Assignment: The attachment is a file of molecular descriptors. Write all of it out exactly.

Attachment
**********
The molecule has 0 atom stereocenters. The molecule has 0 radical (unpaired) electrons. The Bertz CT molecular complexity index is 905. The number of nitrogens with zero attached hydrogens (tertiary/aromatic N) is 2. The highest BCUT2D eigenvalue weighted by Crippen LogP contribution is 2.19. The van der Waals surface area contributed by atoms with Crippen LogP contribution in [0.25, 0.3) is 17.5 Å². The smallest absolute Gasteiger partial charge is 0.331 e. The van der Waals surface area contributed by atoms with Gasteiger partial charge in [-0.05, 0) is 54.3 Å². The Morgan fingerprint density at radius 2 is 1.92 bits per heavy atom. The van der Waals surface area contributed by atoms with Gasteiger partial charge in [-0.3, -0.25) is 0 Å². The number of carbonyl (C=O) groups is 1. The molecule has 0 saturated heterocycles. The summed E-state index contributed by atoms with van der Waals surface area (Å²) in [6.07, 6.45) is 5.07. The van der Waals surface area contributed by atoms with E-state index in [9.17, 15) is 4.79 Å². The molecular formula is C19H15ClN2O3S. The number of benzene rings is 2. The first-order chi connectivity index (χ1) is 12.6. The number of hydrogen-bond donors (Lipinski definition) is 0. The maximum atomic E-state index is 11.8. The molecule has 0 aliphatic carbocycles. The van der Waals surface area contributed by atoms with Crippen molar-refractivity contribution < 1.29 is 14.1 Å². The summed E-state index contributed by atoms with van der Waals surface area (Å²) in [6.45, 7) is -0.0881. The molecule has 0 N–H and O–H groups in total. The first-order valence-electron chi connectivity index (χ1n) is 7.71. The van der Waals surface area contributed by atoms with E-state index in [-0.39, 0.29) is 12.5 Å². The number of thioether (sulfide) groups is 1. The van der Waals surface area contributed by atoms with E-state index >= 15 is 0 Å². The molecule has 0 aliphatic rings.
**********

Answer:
The molecule has 0 atom stereocenters. The molecule has 0 radical (unpaired) electrons. The Bertz CT molecular complexity index is 905. The number of nitrogens with zero attached hydrogens (tertiary/aromatic N) is 2. The highest BCUT2D eigenvalue weighted by Crippen LogP contribution is 2.19. The van der Waals surface area contributed by atoms with Crippen LogP contribution in [0.25, 0.3) is 17.5 Å². The smallest absolute Gasteiger partial charge is 0.331 e. The van der Waals surface area contributed by atoms with Gasteiger partial charge in [-0.05, 0) is 54.3 Å². The Morgan fingerprint density at radius 2 is 1.92 bits per heavy atom. The van der Waals surface area contributed by atoms with Gasteiger partial charge in [-0.3, -0.25) is 0 Å². The number of carbonyl (C=O) groups is 1. The molecule has 0 saturated heterocycles. The summed E-state index contributed by atoms with van der Waals surface area (Å²) in [6.07, 6.45) is 5.07. The van der Waals surface area contributed by atoms with E-state index in [9.17, 15) is 4.79 Å². The molecular formula is C19H15ClN2O3S. The number of benzene rings is 2. The first-order chi connectivity index (χ1) is 12.6. The number of hydrogen-bond donors (Lipinski definition) is 0. The maximum atomic E-state index is 11.8. The molecule has 0 aliphatic carbocycles. The van der Waals surface area contributed by atoms with Crippen molar-refractivity contribution < 1.29 is 14.1 Å². The summed E-state index contributed by atoms with van der Waals surface area (Å²) in [6.45, 7) is -0.0881. The molecule has 0 N–H and O–H groups in total. The first-order valence-electron chi connectivity index (χ1n) is 7.71. The van der Waals surface area contributed by atoms with E-state index in [-0.39, 0.29) is 12.5 Å². The number of thioether (sulfide) groups is 1. The van der Waals surface area contributed by atoms with E-state index >= 15 is 0 Å². The molecule has 0 aliphatic rings.